The Wall may have gone and the buoys that marked the state boundary on the Great Glienickersee been washed away, yet an invisible frontier persists. On the side that used to be East Germany, there is talk of putting out the buoys again.
The fishing licences already come with a map. The lake is not as big as its grandiose name would suggest - a mile long and perhaps 500 yards across at its widest - but a dotted line runs through the middle. On one side, all the water and all the creatures in it are the property of Mr Ludwig, the third generation of Ludwigs farming the lake. The other side once stood in the German Democratic Republic, but its anglers could not get to the lake because of the wall and watch-towers enclosing it.
And then the Wall fell. Suddenly, you could hop into a paddle boat and row unhindered towards Mr Ludwig's restaurant. But the lake was not reunited. Mr Ludwig spent the next years trying to lease the waters beyond the former buoys from the newly created Land of Brandenburg. When the tender came up in 1997, he bid 200 German marks (pounds 68) per hectare per year, about four times the going rate. He lost. The winning bid, still to be enumerated, came from the Anglers' Association of the former East Germany, represented by the head of the local angling club, Rudolf Schneider.
Mr Schneider used to work in a lamp factory, but now he runs a restaurant. It happens to be next to Mr Ludwig's, but no road connects them, so a visitor in search of culinary variety has to round the lake to get from one place to the other.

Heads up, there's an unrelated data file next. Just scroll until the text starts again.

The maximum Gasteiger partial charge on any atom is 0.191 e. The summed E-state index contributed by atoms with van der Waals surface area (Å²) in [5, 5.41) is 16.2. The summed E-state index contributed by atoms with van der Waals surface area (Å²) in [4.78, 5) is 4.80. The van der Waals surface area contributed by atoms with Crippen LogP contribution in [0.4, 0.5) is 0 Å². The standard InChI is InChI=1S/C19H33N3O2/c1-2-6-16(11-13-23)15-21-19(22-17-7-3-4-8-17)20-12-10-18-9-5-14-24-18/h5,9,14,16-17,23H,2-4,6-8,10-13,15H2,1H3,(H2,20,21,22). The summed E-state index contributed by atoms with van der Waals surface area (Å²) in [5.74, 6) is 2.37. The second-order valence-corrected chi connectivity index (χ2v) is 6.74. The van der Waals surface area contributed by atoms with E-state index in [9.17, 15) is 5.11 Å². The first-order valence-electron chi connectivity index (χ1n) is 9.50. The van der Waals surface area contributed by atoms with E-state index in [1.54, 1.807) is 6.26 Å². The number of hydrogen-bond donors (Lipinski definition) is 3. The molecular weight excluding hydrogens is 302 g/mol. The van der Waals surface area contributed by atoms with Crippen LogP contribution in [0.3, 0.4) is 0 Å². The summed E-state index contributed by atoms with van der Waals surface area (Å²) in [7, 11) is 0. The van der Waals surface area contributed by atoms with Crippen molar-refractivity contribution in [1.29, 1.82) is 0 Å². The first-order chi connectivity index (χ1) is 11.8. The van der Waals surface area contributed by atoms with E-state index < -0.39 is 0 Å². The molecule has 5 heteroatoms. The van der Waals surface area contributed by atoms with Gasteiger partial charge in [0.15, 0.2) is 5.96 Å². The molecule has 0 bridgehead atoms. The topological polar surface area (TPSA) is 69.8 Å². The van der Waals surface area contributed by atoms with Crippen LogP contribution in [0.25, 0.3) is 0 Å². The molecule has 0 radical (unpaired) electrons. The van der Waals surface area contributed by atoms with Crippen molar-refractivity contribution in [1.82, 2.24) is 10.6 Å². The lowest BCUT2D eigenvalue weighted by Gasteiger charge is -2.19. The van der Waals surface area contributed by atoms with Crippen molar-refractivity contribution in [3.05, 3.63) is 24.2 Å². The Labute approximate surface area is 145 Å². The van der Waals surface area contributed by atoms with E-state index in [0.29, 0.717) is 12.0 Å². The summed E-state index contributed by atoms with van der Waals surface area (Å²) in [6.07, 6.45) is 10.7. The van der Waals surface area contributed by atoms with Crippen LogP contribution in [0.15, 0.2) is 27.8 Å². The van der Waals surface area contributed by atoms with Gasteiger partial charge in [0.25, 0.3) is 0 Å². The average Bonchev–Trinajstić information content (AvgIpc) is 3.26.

Mr Ludwig catches and cooks the fish he serves to his up-market clientele. Mr Schneider does not fish. He serves up meat-balls.
Mr Ludwig swims in money while Mr Schneider struggles, but that is immaterial. The members of Mr Schneider's angling association all have the right to try catching the monster that lurks in the Great Glienickersee, whereas anyone who wants to have a go on Mr Ludwig's side has to pay him for the privilege. This conflict is about the collectivism of the East versus the individualism of the West, and never the twain shall meet.
Mr Ludwig continues to stock the lake, as his family had done since 1945 - a lake now filled with East German anglers scouring the depths for the legendary pike-perch. "This is all political, because I'm a Wessi," he says. "They always think we want to take something from them." All he wants, he insists, is that 30-pounder.
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